The success of the public lands package makes one thing clear: Public lands matter to Americans, especially Utah’s public lands. With this battle won, another is just beginning.
Last week, Gov. Gary Herbert released a petition to the U.S. Department of Agriculture to create a Utah-specific roadless rule, which would exempt the state from the federal Roadless Area Conservation Rule that has rigorously protected four million acres of Utah’s national forest lands since 2001.13 comments on this story
It appears that the governor did not get the hint from Congress that Utah’s public lands are worth protecting, as undermining the protection of roadless areas encourages more destructive road building and logging in some of Utah’s most untouched and remote forests. Utahns rely on these lands for clean water, carbon sinks and wildlife habitat for over 74 percent of Utah’s sensitive species. The same values attract visitors from around the world to visit Utah, bringing in $7.91 billion from out of state in 2017.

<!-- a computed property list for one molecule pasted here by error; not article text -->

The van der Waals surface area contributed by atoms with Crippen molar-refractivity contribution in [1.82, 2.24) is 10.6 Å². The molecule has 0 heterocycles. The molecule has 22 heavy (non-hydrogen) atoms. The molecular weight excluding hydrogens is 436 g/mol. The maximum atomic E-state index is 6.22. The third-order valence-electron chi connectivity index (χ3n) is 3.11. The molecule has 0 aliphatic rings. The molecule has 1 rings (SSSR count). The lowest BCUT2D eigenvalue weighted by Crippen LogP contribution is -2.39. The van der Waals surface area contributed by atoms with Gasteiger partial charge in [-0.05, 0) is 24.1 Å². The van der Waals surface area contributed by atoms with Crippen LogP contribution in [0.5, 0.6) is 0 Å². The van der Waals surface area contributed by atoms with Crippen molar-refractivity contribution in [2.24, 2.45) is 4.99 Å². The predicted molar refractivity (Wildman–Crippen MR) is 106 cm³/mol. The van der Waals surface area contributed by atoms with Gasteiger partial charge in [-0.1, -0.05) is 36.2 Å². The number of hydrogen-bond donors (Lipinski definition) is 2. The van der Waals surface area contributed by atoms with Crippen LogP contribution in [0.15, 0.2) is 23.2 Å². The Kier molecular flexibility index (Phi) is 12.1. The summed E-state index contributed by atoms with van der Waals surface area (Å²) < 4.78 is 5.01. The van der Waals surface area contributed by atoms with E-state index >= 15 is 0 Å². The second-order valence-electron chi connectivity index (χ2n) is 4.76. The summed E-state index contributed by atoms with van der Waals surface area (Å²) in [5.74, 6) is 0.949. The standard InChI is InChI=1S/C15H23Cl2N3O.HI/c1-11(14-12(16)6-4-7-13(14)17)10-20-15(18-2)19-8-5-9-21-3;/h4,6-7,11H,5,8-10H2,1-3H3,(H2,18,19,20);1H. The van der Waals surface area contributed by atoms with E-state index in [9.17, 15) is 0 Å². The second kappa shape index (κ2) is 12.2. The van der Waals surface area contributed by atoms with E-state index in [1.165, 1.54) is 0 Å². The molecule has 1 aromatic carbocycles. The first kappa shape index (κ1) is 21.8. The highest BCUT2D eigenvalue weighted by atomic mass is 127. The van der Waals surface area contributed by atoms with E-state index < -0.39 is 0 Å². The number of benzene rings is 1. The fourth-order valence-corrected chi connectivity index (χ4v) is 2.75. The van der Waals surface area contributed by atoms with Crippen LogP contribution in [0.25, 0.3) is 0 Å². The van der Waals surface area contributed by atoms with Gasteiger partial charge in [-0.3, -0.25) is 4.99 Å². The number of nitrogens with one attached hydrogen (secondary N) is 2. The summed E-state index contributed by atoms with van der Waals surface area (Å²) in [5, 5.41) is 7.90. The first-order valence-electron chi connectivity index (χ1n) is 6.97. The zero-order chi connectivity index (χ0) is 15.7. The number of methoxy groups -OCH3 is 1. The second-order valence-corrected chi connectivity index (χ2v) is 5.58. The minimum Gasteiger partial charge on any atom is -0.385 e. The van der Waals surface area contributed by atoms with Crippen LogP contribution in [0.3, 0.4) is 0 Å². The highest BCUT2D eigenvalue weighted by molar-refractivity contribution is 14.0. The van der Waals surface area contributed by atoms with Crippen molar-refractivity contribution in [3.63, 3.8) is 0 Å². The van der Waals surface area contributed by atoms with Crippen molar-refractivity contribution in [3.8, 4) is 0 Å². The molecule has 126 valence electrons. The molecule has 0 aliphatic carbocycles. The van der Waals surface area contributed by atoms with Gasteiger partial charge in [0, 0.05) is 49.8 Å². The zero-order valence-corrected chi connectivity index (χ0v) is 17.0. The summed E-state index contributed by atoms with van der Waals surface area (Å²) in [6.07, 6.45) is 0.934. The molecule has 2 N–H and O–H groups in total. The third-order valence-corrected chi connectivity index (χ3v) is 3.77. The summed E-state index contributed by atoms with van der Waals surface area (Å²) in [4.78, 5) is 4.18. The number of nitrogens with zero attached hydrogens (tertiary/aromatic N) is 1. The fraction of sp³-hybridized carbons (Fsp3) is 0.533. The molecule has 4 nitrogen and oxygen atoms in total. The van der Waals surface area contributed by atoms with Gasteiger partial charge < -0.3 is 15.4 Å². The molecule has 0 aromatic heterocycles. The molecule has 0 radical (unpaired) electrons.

Had Herbert meaningfully engaged the public while creating this petition, he would know this petition is another threat to Utah’s unsurpassable public land.